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The vow to be joyful


Gerry Sikorsky, the inventor of the helicopter said:

“Be absolutely determined to enjoy what you do.”

It’s strange to realize that we don’t often stop and think about how important joy is to our lives.

For human beings, joy is like water to a fish. It’s like the air we breathe. It’s all around us. And it’s so essential that it’s easy to overlook or take for granted.

How easy it is to let stress or pre-occupation or busyness or expectations or disappointments or resentments crowd out the joy that is our birthright—no matter what has happened in our lives.

And it’s easy to think “someday I’ll be joyful.” But joy is not for someday. Joy is for today. Joy is not the end…it’s the energy that can keep us going.

When we enjoy what we’re doing, life feels more meaningful.

Relationships are for joy—they are meant to be enjoyed. Not to be used.

Joy is the deeper point of work. Our task is to find work that we enjoy—or find ways to enjoy the things we must do.

Joy is not about faking it. It doesn’t mean we pretend problems aren’t there. But when joy is real, it helps us to handle problems better, with less damage.

Yes, there is much tragedy and randomness in the world. All the more need for joy as a balancer to tragedy.

With its favorite tools—stories, laughter, and a sense of humor and playfulness—joy is a great stress-reliever. Joy helps us take things in stride and take on every problem as a challenge.

Joy may not be the answer to everything. But then again…it’s not a bad answer!

Maybe, following Sikorsky’s advice, we should take a daily vow to be joyful…to bring some genuine joy to our work…our relationships…even our problems.

Especially our problems.

The people who live and work around us will probably be glad we did.

Grace under pressure


Have you ever watched people running with the bulls in Pamplona, Spain?

Some days feel a little like that—with deadlines, to-do lists and demands chasing us from behind, breathing down our necks.

Ernest Hemingway used the image of the bullfighter to describe a quality that can help us deal with the daily pressures.

Hemingway said:

“Courage is grace under pressure.”

To illustrate that idea, he pictured a matador who calmly stands his ground as the bull charges at him. Then, at the last moment, he gracefully steps to the side and deftly swirls the cape with style.

The crowds shout, “Ole! Ole!”

Now, to be honest, the people at work are not going to shout, “Ole!” when they see how gracefully you handle another “bull” charging your way.

But they might quietly admire your style.


Cheerfulness is daylight in the mind


What do you do when you get the blues?

Here’s an unusual prescription from the author, D.H. Lawrence:

“I got the blues thinking of the future, so I left off and made some marmalade. It’s amazing how it cheers one up to shred oranges and scrub the floor.”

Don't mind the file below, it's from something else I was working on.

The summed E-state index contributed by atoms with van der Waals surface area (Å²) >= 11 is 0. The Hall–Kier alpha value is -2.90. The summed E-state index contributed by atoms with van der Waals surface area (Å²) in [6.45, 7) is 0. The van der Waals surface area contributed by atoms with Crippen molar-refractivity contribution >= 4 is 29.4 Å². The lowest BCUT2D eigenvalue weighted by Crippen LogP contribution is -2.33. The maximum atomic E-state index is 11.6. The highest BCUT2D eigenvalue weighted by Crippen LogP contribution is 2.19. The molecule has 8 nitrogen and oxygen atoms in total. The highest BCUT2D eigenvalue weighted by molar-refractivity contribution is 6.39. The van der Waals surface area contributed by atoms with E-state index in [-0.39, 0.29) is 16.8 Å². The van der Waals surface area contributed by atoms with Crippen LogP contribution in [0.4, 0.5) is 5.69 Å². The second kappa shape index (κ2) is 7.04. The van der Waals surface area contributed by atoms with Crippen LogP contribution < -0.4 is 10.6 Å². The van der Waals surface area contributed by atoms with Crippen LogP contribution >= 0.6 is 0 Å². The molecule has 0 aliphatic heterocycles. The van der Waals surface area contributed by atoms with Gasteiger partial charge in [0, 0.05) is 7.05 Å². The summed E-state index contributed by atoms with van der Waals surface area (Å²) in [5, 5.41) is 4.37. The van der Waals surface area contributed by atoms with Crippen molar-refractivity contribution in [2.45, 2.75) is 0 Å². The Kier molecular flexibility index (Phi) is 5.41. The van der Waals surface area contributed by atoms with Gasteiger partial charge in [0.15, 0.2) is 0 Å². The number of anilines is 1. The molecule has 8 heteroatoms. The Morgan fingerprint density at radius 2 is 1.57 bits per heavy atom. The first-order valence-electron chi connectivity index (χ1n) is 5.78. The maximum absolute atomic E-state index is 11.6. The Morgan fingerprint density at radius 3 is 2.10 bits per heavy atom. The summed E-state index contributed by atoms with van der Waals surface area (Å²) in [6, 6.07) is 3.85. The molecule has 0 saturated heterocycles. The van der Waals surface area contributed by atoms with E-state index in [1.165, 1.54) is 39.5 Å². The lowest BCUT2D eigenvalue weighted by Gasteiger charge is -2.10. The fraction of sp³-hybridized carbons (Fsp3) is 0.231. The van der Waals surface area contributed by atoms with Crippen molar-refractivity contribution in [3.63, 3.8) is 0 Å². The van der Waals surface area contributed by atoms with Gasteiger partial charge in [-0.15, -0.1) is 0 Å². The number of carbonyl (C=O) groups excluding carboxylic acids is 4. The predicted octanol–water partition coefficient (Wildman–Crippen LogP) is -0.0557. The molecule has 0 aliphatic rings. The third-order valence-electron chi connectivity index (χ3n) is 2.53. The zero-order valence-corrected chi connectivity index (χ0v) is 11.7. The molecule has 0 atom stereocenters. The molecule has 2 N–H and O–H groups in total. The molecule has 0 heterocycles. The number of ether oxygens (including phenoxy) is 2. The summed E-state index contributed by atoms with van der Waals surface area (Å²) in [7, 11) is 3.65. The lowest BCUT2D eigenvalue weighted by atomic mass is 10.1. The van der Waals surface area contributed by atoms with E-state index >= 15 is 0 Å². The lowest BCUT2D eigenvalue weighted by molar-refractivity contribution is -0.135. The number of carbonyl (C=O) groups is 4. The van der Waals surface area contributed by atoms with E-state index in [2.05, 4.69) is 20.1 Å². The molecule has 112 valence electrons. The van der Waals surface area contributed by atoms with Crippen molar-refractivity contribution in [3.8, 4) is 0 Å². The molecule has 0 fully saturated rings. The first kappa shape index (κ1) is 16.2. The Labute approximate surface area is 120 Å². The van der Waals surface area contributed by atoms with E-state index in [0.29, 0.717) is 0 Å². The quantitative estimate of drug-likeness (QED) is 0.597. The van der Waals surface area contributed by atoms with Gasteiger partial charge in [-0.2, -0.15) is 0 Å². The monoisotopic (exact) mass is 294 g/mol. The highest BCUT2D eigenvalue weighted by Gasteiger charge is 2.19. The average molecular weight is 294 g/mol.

I like that. There’s so much in life, in the news, and in the world that could get us down—so much we can’t control.

But here’s something we can control! We can take a break once in a while…and just do something with our hands, something constructive, something that puts us back into touch with the rhythms and innate goodness of ordinary, everyday life.

And then, I don’t think it hurts to take just a spoonful of those two timeless antidotes to the blues: mirth and cheerfulness. As the philosopher Bertrand Russell says:

“Mirth is like a flash of lightning that breaks through a gloom of clouds and glitters for a moment; cheerfulness keeps up a kind of daylight in the mind and fills it with a steady and perpetual serenity.”

So here’s a strategy for those times when we find ourselves singing the blues:

  • Putter around in the kitchen (while you’re singing perhaps)
  • Get down and scrub the floor if it helps
  • Look for moments and ways to let mirth and cheerfulness break through the clouds of the day
  • And never, never give up the quest for “a steady and perpetual serenity”


The bounce back


Have you ever hit bottom?

It is, to say the least, an interesting experience.

On the one hand, it can feel like you’ve fallen into a deep pit.

On the other hand, there are many who have found that “hitting the bottom” was an important experience in their life.

For Augustine, Abraham Lincoln, Dostoevsky and others, hitting bottom was a moment in which they made an important change or discovered a new goal or motivation.

As someone said: when you hit bottom, you may be getting to the bottom of things.

Well, we’re not advocating that any of us should go seeking such an experience. But it might be a good idea to at least arm ourselves with a little insight—just in case.

So if you ever do hit bottom…you might think of that pit you’ve fallen into as your own personal foxhole. You haven’t left the field of battle—you’re just pausing for a while to nurse your wounds, renew your strength and rekindle your courage.

And while you’re there, write these words from General George S. Patton on the wall of your foxhole:

“Success is how high you bounce when you hit bottom.”

Then tell yourself…

It may take some time and perseverance, but I can bounce back from anything.

 And when I come back and join the battle with a new bounce in my step, others will be amazed…and I might even amaze myself.